Phyllis Zilm steps down after close to two decades as Glenwood girls tennis coach |

Phyllis Zilm steps down after close to two decades as Glenwood girls tennis coach

Jon Mitchell

GLENWOOD SPRINGS — Phyllis Zilm has so many memories from coaching the Glenwood Springs High School girls tennis team, she can’t remember all of them.

There’s one consistent memory, however, the Demons coach has after spending close to two decades as the girls tennis coach of the school.

“I always knew that the girls were going to get better,” Zilm said. “That’s what kept me going, was that commitment that the girls had taking the next step the next year.”

Zilm gave her letter of resignation to GSHS Athletic Director Craig Denney prior to last week’s regional tournament. She cited in the letter that she wanted to take more time to play tennis competitively, but she knew that continuing to coach wouldn’t give her that opportunity.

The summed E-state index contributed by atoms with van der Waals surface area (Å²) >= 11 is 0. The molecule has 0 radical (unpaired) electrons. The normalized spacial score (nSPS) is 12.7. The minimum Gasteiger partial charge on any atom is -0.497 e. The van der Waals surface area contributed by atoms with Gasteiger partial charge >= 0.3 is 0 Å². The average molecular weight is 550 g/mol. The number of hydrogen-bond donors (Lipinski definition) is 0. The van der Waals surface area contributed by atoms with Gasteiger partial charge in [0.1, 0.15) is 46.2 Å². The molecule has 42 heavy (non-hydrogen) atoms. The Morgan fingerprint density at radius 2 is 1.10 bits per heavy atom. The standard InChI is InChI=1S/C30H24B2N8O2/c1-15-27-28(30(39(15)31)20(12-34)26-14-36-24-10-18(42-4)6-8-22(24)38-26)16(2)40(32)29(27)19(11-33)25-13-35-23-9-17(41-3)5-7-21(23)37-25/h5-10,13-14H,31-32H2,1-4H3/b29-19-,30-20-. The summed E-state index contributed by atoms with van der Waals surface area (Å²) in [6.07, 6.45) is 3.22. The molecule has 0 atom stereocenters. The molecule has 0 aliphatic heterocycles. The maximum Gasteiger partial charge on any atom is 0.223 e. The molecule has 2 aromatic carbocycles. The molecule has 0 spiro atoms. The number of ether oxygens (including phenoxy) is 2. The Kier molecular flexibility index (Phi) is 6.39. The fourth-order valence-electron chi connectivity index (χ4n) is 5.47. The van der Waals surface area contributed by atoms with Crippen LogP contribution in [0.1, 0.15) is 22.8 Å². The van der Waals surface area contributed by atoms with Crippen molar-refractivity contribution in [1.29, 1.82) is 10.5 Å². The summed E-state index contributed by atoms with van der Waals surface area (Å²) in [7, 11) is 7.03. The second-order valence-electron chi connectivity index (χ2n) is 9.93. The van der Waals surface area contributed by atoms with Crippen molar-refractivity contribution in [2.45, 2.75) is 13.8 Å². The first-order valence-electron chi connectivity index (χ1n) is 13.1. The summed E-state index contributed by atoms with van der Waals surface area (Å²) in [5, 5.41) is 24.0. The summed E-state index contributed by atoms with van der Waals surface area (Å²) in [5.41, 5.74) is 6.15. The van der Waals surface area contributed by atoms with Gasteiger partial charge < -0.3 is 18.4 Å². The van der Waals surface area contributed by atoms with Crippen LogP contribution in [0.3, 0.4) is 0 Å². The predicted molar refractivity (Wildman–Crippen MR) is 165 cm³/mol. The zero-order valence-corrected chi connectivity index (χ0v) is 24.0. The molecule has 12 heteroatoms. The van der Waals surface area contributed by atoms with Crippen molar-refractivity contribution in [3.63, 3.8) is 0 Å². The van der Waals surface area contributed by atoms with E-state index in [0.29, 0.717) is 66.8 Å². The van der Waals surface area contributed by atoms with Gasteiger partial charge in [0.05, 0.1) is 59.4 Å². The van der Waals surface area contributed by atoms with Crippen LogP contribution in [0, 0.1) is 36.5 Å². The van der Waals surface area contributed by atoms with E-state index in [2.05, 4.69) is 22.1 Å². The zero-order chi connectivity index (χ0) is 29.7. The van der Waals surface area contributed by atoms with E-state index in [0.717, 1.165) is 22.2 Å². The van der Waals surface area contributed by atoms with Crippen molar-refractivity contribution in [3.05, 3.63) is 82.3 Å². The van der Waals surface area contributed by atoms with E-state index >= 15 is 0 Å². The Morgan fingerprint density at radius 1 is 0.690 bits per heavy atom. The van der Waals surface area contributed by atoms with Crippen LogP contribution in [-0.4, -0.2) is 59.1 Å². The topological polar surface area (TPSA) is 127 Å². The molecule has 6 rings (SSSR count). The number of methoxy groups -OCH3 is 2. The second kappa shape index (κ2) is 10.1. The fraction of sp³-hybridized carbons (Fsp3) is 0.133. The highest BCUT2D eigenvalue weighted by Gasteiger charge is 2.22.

“I’m finally ready to go back to what I really love doing,” she said.

She already has a full slate of matches lined up. Zilm will play with a United States Tennis Association team out of Vail and with a team out of the Grand Junction area. On top of that, she’s already on the docket to play in a national tournament in Denver next month.

“I had a friend of mine joke with me that Wimbledon must be next,” she said, laughing.

Zilm, however, has had her share of successful players that she’s coached.

The coach couldn’t remember how many state qualifiers the Demons have had since she’s been coaching, but she could remember plenty of names. Among them was Jenny Queen — one of Zilm’s first players at Glenwood Springs who now works at Valley View Hospital. Another that came to mind was the No. 1 doubles team of Jenny Krohe and Desi DeGeus, whose “intensity during a regional match against Aspen,” Zilm said, helped them come away with a tough win.

In all, however, Zilm has many more memories she’ll take with her.

“It was such a joy and pleasure to coach all of these kids,” the coach said.

“Their commitment helped them to learn and get good at a sport that they can play all of their lives. All we asked was that they were the best athletes they could be and they gave it everything they had, and they did.”

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